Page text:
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Property Rites: The Rhinelander Trial, Passing, and the Protection of Whiteness Paperback – May 15, 2009

ISBN-13: 978-0807859391 ISBN-10: 0807859397 Edition: 1st

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Product Details

  • Paperback: 408 pages
  • Publisher: The University of North Carolina Press; 1 edition (May 15, 2009)
  • Language: English
  • ISBN-10: 0807859397
  • ISBN-13: 978-0807859391
  • Product Dimensions: 9.1 x 5.9 x 1.2 inches
  • Shipping Weight: 1.2 pounds (View shipping rates and policies)
  • Average Customer Review: 4.7 out of 5 stars  See all reviews (3 customer reviews)
  • Amazon Best Sellers Rank: #1,618,227 in Books (See Top 100 in Books)

Editorial Reviews

Review

"Compelling."--African American Review


"Smith-Pryor's narrative of the trial and precipitating events is compelling. . . She delineates the complex past of the Jones family . . . with care and skill." --African American Review


"Smith-Pryor uses the Rhinelander trial to weave a narrative of classification, confusion, and cultural dislocation in the Jazz Age. . . . Reveals much about how Americans in the Northeast lived in and across the color line and how, in the north as much as the south, white supremacy shaped property, place, and possibility."--Journal of Interdisciplinary History


"An enjoyable book that clarifies many of the complicated social and legal issues surrounding the dissolution of the Rhinelander marriage."--The Journal of American History


"Smith-Pryor tells the trial's story in play-by-play fashion, alternating those chapters with analytical interludes that describe the complexities of race in the 1920s US. . . . Recommended."--Choice


"Offers other fascinating discussions of the ways in which shifting notions of middle-class manhood, courtship practices, and acceptable sexual behavior, affected the course of the trial. . . . An illuminating and engaging read that is particularly suitable for an undergraduate classroom."--History News Network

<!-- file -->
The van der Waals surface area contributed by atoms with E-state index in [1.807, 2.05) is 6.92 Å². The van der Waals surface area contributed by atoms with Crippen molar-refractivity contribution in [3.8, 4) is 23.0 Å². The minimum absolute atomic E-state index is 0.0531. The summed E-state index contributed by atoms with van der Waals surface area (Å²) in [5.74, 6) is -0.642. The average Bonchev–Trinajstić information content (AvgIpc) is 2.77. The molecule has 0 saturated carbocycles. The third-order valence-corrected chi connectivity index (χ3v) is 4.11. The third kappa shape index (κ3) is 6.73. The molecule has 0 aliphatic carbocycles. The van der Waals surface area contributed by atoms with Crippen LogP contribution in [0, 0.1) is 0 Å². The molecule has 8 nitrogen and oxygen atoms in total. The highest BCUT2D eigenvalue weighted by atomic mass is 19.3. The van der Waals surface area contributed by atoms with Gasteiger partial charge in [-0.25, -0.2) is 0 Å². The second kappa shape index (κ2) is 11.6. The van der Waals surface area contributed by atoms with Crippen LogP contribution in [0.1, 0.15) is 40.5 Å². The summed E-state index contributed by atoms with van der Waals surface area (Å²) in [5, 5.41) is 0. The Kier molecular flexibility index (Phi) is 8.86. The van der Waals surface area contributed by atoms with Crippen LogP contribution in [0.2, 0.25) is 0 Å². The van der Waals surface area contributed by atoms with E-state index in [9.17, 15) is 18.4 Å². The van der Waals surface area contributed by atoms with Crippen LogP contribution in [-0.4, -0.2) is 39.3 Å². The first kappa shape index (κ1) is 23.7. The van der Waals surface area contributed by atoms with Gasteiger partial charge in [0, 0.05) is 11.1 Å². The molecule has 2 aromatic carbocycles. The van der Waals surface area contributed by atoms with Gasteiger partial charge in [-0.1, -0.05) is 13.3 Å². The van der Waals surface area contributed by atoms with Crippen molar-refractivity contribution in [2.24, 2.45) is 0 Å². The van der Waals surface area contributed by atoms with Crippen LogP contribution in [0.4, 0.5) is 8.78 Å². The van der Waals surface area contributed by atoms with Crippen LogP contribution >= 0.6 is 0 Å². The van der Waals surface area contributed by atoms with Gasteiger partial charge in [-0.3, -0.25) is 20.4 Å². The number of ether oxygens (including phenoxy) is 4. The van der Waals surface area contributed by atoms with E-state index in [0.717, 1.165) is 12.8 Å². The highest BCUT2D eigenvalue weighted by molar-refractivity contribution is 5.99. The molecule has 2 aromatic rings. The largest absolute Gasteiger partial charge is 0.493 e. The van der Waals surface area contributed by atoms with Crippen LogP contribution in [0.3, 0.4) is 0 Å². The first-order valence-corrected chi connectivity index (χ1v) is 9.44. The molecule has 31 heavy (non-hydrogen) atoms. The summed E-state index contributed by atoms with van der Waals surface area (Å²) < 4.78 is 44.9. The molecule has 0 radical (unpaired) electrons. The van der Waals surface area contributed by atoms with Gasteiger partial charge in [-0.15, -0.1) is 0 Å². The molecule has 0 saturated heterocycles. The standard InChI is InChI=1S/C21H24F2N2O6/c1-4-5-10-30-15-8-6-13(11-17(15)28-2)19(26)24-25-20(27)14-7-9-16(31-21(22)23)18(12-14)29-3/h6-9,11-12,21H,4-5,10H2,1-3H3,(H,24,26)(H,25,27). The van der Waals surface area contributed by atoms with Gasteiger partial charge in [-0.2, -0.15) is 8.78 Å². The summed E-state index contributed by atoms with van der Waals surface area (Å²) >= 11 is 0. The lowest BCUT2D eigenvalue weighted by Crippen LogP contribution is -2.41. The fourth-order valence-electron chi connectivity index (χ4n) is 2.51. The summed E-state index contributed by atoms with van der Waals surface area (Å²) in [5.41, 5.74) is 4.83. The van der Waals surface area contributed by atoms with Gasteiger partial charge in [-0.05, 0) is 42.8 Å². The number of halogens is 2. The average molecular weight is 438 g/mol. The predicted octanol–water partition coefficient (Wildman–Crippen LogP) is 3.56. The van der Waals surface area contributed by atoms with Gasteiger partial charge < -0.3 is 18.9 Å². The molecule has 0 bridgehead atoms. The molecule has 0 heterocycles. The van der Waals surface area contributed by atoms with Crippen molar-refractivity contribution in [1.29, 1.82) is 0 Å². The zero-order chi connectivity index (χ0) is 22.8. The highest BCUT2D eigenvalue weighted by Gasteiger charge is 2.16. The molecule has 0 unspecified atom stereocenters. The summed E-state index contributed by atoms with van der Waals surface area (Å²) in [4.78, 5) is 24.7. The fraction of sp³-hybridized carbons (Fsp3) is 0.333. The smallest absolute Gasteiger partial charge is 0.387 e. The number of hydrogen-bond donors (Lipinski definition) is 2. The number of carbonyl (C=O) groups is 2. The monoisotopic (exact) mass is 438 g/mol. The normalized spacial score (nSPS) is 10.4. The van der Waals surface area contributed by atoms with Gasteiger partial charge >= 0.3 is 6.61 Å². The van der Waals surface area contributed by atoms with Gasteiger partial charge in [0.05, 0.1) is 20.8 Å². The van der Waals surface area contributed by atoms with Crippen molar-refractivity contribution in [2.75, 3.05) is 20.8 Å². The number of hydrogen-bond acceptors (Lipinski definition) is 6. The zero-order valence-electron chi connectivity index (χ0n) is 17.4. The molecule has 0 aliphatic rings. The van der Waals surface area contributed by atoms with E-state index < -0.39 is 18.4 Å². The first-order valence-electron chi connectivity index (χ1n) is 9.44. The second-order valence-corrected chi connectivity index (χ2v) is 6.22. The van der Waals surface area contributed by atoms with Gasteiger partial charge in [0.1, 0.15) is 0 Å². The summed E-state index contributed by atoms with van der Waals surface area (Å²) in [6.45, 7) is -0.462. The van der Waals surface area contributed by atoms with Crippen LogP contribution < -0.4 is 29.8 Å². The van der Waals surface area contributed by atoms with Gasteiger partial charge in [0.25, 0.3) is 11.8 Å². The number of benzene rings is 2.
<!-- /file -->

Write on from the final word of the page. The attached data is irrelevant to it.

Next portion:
"Offers a fascinating thesis of why so many white Americans in the 1920s had become anxious about the concept of passing."--Flavour Magazine

Book Description

"Property Rites is a fascinating, wonderfully well-rounded account of the notorious Rhinelander trial. Smith-Pryor does a particularly fine job of explicating the strategies of each of the lawyers, explaining the context of divorce and annulment law in New York, and highlighting the significance of property in protecting whiteness."--Peggy Pascoe, author of What Comes Naturally: Miscegenation Law and the Making of Race in America

More About the Author

Elizabeth M. Smith-Pryor was born and raised in Staten Island, New York (part of New York City, although many Manhattanites might not recognize it as such). She graduated from Harvard in 1984, and received a law degree from Stanford Law School in 1987. After practicing law for 6 years in New York, she recognized that career as overly-toxic and returned to academia, earning a PhD in American History from Rutgers University in 2001.
As the daughter of a "mixed-race" couple who married in New York in the early 1960s, Ms. Smith-Pryor has been both personally and professionally interested in how Americans understand the concept of "race" and how they use their understandings to privilege some groups over others. Although we now live in the supposedly "post-racial" age of Obama, she believes that until Americans fully come to terms with the ways in which their belief in race has shaped the landscape of the American life, we will never achieve the ideal of color-blindness.

Customer Reviews

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Most Helpful Customer Reviews

Format: Paperback Verified Purchase
An excellent scholarly treatment of the Rhinelander Trial of 1924 which provides a snapshot of the manner in which definitions of race were socially constructed and contested during the inter war period of America.

The work is suitable for use in college classrooms interested in race relations prior to the "Golden Decade" of the Civil Rights Era, but also as an example of high quality legal scholarship that many readers will find fascinating as notions of legal ownership and the implications of race intersect on the modern courtroom.
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By J. Rhinelander on July 29, 2013
Format: Paperback Verified Purchase
This book is outstanding... it explains every aspect of a trial that was as famous in its day as the O J Simpson trial.
There is no other book on this subject that I could recommend.
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Format: Paperback Verified Purchase
This is really interesting and well written, so far I'm really enjoying this book. I beleive my mother and perhaps my aunt will enjoy as well, I plan to pass it on! I highly recommend it.
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